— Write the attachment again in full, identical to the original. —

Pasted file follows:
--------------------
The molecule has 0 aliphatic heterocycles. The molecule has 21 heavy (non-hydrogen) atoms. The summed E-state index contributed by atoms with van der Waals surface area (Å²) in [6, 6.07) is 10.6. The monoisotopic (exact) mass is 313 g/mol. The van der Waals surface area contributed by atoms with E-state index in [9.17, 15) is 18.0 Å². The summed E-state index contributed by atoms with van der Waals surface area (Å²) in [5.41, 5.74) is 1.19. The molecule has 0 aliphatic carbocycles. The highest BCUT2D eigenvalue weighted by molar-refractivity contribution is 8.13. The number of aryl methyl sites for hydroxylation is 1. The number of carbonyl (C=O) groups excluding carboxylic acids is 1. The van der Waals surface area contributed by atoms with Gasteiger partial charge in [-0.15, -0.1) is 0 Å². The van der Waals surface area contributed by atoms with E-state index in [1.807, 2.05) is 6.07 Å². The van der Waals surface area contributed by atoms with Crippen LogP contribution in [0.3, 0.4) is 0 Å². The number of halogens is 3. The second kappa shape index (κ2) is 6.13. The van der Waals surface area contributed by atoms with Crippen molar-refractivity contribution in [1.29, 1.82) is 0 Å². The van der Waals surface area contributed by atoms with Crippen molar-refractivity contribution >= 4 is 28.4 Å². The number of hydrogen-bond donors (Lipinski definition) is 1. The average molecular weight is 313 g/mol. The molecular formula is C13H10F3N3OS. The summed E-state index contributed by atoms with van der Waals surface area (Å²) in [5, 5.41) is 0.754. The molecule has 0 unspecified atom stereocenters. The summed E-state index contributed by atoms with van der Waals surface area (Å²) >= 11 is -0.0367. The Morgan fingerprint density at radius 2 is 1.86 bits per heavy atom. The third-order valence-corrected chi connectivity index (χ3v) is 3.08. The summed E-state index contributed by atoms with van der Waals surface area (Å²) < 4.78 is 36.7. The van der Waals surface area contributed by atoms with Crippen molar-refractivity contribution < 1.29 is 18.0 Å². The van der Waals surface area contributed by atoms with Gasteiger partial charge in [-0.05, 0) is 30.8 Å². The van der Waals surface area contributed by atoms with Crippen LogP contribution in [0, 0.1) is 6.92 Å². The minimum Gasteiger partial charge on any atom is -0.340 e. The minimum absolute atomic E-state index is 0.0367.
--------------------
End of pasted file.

The molecule has 0 aliphatic heterocycles. The molecule has 21 heavy (non-hydrogen) atoms. The summed E-state index contributed by atoms with van der Waals surface area (Å²) in [6, 6.07) is 10.6. The monoisotopic (exact) mass is 313 g/mol. The van der Waals surface area contributed by atoms with E-state index in [9.17, 15) is 18.0 Å². The summed E-state index contributed by atoms with van der Waals surface area (Å²) in [5.41, 5.74) is 1.19. The molecule has 0 aliphatic carbocycles. The highest BCUT2D eigenvalue weighted by molar-refractivity contribution is 8.13. The number of aryl methyl sites for hydroxylation is 1. The number of carbonyl (C=O) groups excluding carboxylic acids is 1. The van der Waals surface area contributed by atoms with Gasteiger partial charge in [-0.15, -0.1) is 0 Å². The van der Waals surface area contributed by atoms with E-state index in [1.807, 2.05) is 6.07 Å². The van der Waals surface area contributed by atoms with Crippen LogP contribution in [0.3, 0.4) is 0 Å². The number of halogens is 3. The second kappa shape index (κ2) is 6.13. The van der Waals surface area contributed by atoms with Crippen molar-refractivity contribution in [1.29, 1.82) is 0 Å². The van der Waals surface area contributed by atoms with Crippen molar-refractivity contribution >= 4 is 28.4 Å². The number of hydrogen-bond donors (Lipinski definition) is 1. The average molecular weight is 313 g/mol. The molecular formula is C13H10F3N3OS. The summed E-state index contributed by atoms with van der Waals surface area (Å²) in [5, 5.41) is 0.754. The molecule has 0 unspecified atom stereocenters. The summed E-state index contributed by atoms with van der Waals surface area (Å²) >= 11 is -0.0367. The Morgan fingerprint density at radius 2 is 1.86 bits per heavy atom. The third-order valence-corrected chi connectivity index (χ3v) is 3.08. The summed E-state index contributed by atoms with van der Waals surface area (Å²) < 4.78 is 36.7. The van der Waals surface area contributed by atoms with Crippen molar-refractivity contribution < 1.29 is 18.0 Å². The van der Waals surface area contributed by atoms with Gasteiger partial charge in [-0.05, 0) is 30.8 Å². The van der Waals surface area contributed by atoms with Crippen LogP contribution in [0, 0.1) is 6.92 Å². The minimum Gasteiger partial charge on any atom is -0.340 e. The minimum absolute atomic E-state index is 0.0367.